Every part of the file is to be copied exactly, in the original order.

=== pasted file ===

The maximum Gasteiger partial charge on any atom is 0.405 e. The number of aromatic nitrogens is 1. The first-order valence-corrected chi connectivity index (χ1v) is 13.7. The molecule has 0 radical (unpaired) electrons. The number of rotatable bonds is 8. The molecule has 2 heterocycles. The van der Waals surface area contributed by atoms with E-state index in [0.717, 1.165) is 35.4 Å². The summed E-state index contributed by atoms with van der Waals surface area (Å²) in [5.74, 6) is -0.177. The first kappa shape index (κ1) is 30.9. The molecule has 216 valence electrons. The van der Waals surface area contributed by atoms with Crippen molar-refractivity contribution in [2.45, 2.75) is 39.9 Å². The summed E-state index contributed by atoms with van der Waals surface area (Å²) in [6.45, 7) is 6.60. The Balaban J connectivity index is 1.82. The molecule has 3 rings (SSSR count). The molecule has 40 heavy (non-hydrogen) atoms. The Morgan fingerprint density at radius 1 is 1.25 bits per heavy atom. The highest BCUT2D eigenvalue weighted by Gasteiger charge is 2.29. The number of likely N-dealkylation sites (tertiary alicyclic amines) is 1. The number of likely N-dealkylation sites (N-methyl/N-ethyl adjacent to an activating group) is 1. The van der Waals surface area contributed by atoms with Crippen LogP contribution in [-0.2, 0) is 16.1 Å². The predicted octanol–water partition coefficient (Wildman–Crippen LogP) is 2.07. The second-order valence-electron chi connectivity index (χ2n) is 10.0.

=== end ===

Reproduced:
The maximum Gasteiger partial charge on any atom is 0.405 e. The number of aromatic nitrogens is 1. The first-order valence-corrected chi connectivity index (χ1v) is 13.7. The molecule has 0 radical (unpaired) electrons. The number of rotatable bonds is 8. The molecule has 2 heterocycles. The van der Waals surface area contributed by atoms with E-state index in [0.717, 1.165) is 35.4 Å². The summed E-state index contributed by atoms with van der Waals surface area (Å²) in [5.74, 6) is -0.177. The first kappa shape index (κ1) is 30.9. The molecule has 216 valence electrons. The van der Waals surface area contributed by atoms with Crippen molar-refractivity contribution in [2.45, 2.75) is 39.9 Å². The summed E-state index contributed by atoms with van der Waals surface area (Å²) in [6.45, 7) is 6.60. The Balaban J connectivity index is 1.82. The molecule has 3 rings (SSSR count). The molecule has 40 heavy (non-hydrogen) atoms. The Morgan fingerprint density at radius 1 is 1.25 bits per heavy atom. The highest BCUT2D eigenvalue weighted by Gasteiger charge is 2.29. The number of likely N-dealkylation sites (tertiary alicyclic amines) is 1. The number of likely N-dealkylation sites (N-methyl/N-ethyl adjacent to an activating group) is 1. The van der Waals surface area contributed by atoms with Crippen LogP contribution in [-0.2, 0) is 16.1 Å². The predicted octanol–water partition coefficient (Wildman–Crippen LogP) is 2.07. The second-order valence-electron chi connectivity index (χ2n) is 10.0.